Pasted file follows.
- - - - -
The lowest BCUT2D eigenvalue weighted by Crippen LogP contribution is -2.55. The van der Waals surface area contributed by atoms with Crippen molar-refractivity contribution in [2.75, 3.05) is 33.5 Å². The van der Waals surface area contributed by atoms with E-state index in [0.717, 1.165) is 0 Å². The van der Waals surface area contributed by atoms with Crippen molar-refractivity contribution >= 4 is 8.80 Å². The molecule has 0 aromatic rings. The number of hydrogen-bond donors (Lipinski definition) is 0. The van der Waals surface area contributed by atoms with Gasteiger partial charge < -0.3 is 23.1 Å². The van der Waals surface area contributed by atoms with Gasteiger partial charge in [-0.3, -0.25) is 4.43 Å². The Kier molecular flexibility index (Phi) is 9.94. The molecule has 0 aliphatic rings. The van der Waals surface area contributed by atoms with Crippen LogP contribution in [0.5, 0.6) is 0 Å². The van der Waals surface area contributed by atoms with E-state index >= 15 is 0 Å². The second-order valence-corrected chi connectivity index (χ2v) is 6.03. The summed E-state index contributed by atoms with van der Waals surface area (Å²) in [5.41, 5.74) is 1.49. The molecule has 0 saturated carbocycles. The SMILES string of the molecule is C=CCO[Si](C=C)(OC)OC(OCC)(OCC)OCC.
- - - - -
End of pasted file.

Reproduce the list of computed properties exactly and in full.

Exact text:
The lowest BCUT2D eigenvalue weighted by Crippen LogP contribution is -2.55. The van der Waals surface area contributed by atoms with Crippen molar-refractivity contribution in [2.75, 3.05) is 33.5 Å². The van der Waals surface area contributed by atoms with E-state index in [0.717, 1.165) is 0 Å². The van der Waals surface area contributed by atoms with Crippen molar-refractivity contribution >= 4 is 8.80 Å². The molecule has 0 aromatic rings. The number of hydrogen-bond donors (Lipinski definition) is 0. The van der Waals surface area contributed by atoms with Gasteiger partial charge < -0.3 is 23.1 Å². The van der Waals surface area contributed by atoms with Gasteiger partial charge in [-0.3, -0.25) is 4.43 Å². The Kier molecular flexibility index (Phi) is 9.94. The molecule has 0 aliphatic rings. The van der Waals surface area contributed by atoms with Crippen LogP contribution in [0.5, 0.6) is 0 Å². The van der Waals surface area contributed by atoms with E-state index >= 15 is 0 Å². The second-order valence-corrected chi connectivity index (χ2v) is 6.03. The summed E-state index contributed by atoms with van der Waals surface area (Å²) in [5.41, 5.74) is 1.49. The molecule has 0 saturated carbocycles. The SMILES string of the molecule is C=CCO[Si](C=C)(OC)OC(OCC)(OCC)OCC.